The Rose That Grew From Concrete – A Poetry Collection

Many people knew the late Tupac Shakur as a legend – one of the original kings of rap. He inspired many people of his time of glory and fame to express themselves through rap and speak their truths with words. His words touched the hearts of artists and non-artists and people like The Hate U Give‘s author, Angie Thomas. He was the Tupac. Though he was musically poetic, there are those who aren’t familiar with his literary works and if they are, they only know about The Rose That Grew From Concrete, the poem; however, The Rose That Grew From Concrete is not just a poem. It is an autobiographical poetry collection filled with descriptors and analogical words that en-captured Tupac Shakur as the man that he was – the man he wanted the world to see. 

One tactic that is seen throughout his poetry is embedded in the language used throughout the collection. In fact, it isn’t hard to find. It’s in plain sight, hiding no secrets from the reader. It was a way of being raw and showing the audience that he had nothing to hide from them. This was his heart on paper – in words. Tupac used what we call today “texting slang”. Of course, that would not be the first thing I’d say about his writing scheme while talking to another about the work at hand. However, a lot of the language is shorthand. He used letters and numbers like ‘u’ and ‘2’ for ‘you’ and ‘to’. It was very simplistic. Although, I do believe he purposely wrote in that way to emphasize the underlying message and the power behind it. His words showed that even if you don’t speak in big words and fancy phrases doesn’t mean you don’t have power in your words. You just have to listen and pay attention regardless of speech or education or your background.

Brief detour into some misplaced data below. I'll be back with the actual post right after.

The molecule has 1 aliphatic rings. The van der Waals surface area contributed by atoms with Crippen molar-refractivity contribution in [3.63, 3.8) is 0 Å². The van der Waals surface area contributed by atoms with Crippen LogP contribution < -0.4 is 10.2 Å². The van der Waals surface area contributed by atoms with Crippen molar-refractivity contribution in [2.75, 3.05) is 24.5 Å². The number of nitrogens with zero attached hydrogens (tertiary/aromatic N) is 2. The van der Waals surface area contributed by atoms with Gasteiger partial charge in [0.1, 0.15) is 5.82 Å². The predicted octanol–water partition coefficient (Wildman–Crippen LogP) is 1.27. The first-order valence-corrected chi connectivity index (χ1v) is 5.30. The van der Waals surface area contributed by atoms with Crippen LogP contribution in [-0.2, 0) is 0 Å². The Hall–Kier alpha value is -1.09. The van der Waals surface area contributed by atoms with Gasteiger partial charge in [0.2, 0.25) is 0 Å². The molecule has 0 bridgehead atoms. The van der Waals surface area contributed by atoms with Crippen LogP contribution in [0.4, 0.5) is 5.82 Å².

Another genius tactic that Tupac utilized was the length of his poetry. Most of his poems are under a minute long and a lot of the time he wrote in one brief stanza. In doing so, he gives the reader a longer opportunity to let the words sink in. An example of such from the collection is his poem What of Fame?The poem is three lines long and he uses little capitalization. The words are brief and short. However, after even the first read, the reader gets an “ahh” moment. The words are short and simple but the many meanings that it carries gives the words baggage, making them heavy on the tongue, heart, and mind. The shortness of the poems overall could also be interpreted as the shortness life holds. Nearly all of Tupac’s poems addressed the baggage of life and what it was like to live in his shoes. He spoke the pain of life. In doing so, he added to the pain of life by providing the shortness of it in his words and stanzas. Brief, but heavy. 

Tupac wanted to touch the hearts of many in this poetry collection. He was raw and allowed himself to spill his guts to those who dared to read. It is safe to say that any reader of this collection should be grateful to have read art. There is no recreation to his work – it stands alone. It stands tall and though short, they carry more heaviness and baggage than most people could imagine their lives having. That was the life of Tupac Shakur. 


Author: Imani Skipwith

I would love to insert something long-winded and fancy but life's too short for that.

2 thoughts on “The Rose That Grew From Concrete – A Poetry Collection”

  1. I loved this blog so much. when I first came here, I was really close to one of the teachers at my old school and I would text her about how scared I was in this new environment. She sent me this poem (it’s her favorite) and told me that she knew I had so much potential and importance, and her words and this poem (and the poetry collection in general) got me through the first couple of rough weeks. I loved reading this, it shows how much you admire Tupac as an artist and that’s amazing. and omg the last few sentences- just the way you ended it was so powerful. You’re great ok.

  2. I love this simply because it mixes some of my favorite things together.. poetry and Tupac. Tupac was a poem, haha! See U l8ter, get it?

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